As the COVID-19 epidemic continues to worsen, the U.S. health care system is facing unprecedented pressure. In hard-hit areas such as Southern California, the available capacity of intensive care units has been directly zero. The double pressure of body and spirit has caused pain to many medical staff.
Barbara Ferrer, Los Angeles County Public Health Officer: Hospital admission capacity is on the alert level, and our medical staff (work pressure) are approaching the limit.
The number of patients with COVID-19 has increased sharply, creating a serious shortage of medical staff.
Doctors and nurses who can still stick to their posts have to work overtime continuously, some of whom have worked more than 10 hours a day since March. Many medical staff are already exhausted.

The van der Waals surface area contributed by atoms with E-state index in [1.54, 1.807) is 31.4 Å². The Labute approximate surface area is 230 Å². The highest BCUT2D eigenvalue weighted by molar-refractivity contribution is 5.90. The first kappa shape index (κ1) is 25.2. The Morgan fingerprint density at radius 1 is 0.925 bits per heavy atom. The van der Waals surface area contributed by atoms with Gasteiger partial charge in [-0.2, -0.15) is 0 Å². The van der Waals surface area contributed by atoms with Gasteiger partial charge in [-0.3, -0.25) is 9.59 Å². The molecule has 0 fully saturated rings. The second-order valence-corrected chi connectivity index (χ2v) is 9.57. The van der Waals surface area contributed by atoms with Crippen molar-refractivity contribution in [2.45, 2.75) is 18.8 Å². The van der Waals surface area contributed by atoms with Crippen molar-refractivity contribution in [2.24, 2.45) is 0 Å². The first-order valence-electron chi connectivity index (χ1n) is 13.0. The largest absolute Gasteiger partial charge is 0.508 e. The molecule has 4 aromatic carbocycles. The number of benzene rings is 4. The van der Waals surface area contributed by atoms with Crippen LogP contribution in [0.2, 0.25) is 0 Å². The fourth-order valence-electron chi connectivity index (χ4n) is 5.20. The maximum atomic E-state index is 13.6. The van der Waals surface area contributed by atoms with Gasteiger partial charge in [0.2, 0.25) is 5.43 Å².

California nurse: tired, depressed, afraid, sad, sad.
At the same time, medical staff are also facing great mental pressure. Public health experts in the United States predict that the outbreak of the epidemic has occurred after the public holiday in November, the number of deaths across the United States has soared, and many medical staff have been in a sad atmosphere for a long time.
In addition, because they are very vulnerable to infection at work, some nurses choose to live alone during the epidemic to avoid infection to their families, so they have not seen their families for a long time.
California nurse: I can’t go to see my mother because I’m afraid of infecting her. We are just trying our best to do our own work, and I hope everyone can do their part.